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Thx again everyone. You all have given me something to think about. If I did buy something, it would be the last place I live. I hate moving. My kids are in this area for now and who knows (especially with my son who is taking IT cyber security in college and swears he's not moving out till we (me and his grandma) are able to make it) we might not need to think about it. He doesn't seem to realize we have raised him so far. LOL But he's a good boy and I really don't want my kids to worry about taking care of me. Do any of us? I have been on a section 8 waiting list for 4 years (supposedly a 5 year wait but they are only at 2007 now) so I'm not holding my breath. I really hate the idea of assistance though. Have never had it. Worked 2 nd 3 jobs to raise my kids without any assistance. I don't know about anywhere else but I wouldn't want to live anywhere around here that was income based or section 8 only. Not too good areas at all. I'd definitely check and make sure the area was right for me before I did anything. Have even thought about mobile homes but then you have ground rent and I just can't see paying that. Don't know why anyone would unless they happen to already own a mobile. Those tiny homes could work if I had somewhere to put it. hahaha they really should make new homes in lower price ranges so people with lower incomes (which there are plenty of) could buy. We have soo many 500k homes going up and I know not that many people can afford them. Even in this area. So many empty homes now, it just doesn't make sense to me to keep building, especially these homes that are so huge.
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Old 04-17-2015, 09:37 PM
8,976 posts, read 8,102,339 times
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They keep building them, because they can sell them and make a profit. In a lot of areas, that is where the market is because the buyers can afford to buy homes.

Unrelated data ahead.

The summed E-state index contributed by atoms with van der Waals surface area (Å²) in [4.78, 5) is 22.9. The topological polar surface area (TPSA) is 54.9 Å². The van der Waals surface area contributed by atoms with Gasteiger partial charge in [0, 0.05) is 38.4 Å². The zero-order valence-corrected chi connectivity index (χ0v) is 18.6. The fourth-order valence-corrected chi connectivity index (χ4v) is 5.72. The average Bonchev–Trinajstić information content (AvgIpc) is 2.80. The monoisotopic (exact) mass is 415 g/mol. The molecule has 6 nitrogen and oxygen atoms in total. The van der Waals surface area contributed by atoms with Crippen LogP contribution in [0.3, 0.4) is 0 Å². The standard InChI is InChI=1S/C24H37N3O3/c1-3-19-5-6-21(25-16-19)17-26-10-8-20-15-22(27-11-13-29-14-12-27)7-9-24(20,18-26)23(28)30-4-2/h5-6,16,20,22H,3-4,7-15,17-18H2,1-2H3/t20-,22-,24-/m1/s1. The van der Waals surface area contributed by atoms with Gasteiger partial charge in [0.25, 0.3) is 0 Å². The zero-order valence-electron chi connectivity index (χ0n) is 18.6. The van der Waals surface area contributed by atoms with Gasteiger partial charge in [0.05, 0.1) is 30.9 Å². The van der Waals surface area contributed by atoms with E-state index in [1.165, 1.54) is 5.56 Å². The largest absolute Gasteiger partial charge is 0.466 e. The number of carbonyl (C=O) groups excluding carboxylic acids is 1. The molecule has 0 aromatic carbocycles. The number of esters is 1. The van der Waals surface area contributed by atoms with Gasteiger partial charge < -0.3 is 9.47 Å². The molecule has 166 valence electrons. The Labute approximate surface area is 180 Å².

One reason they build bigger fancier homes, is that land costs so much to buy, subdivide, and put in the basics like streets, power, etc. By the time they get all that added up, they cannot afford to build a small home as it would have to be priced out of the potential market.
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Old 04-18-2015, 06:31 AM
Location: Cochise County, AZ
1,318 posts, read 834,094 times
Reputation: 2869
I'm thinking of retiring to Tucson, but in doing my research I came across a few Internet articles that may assist you in narrowing your search:
10 most affordable U.S. cities to retire - Page 8 - CBS News
America's Most Affordable Cities - Forbes

The CBS page mentions Clarksville, and the Forbes mentions both Memphis and Knoxville. So those might be a few areas to start searching.

Someone had mentioned Florida, and iirc (if I recall correctly) a few of the articles mentioned spots in Florida. Do a google search for "affordable cities 2015" if you'd like info on Florida locations.

While Tennessee does not get the amount of snow that we get in NW Indiana, this past winter has convinced me that I would much rather be somewhere where snow is very infrequent. Good luck!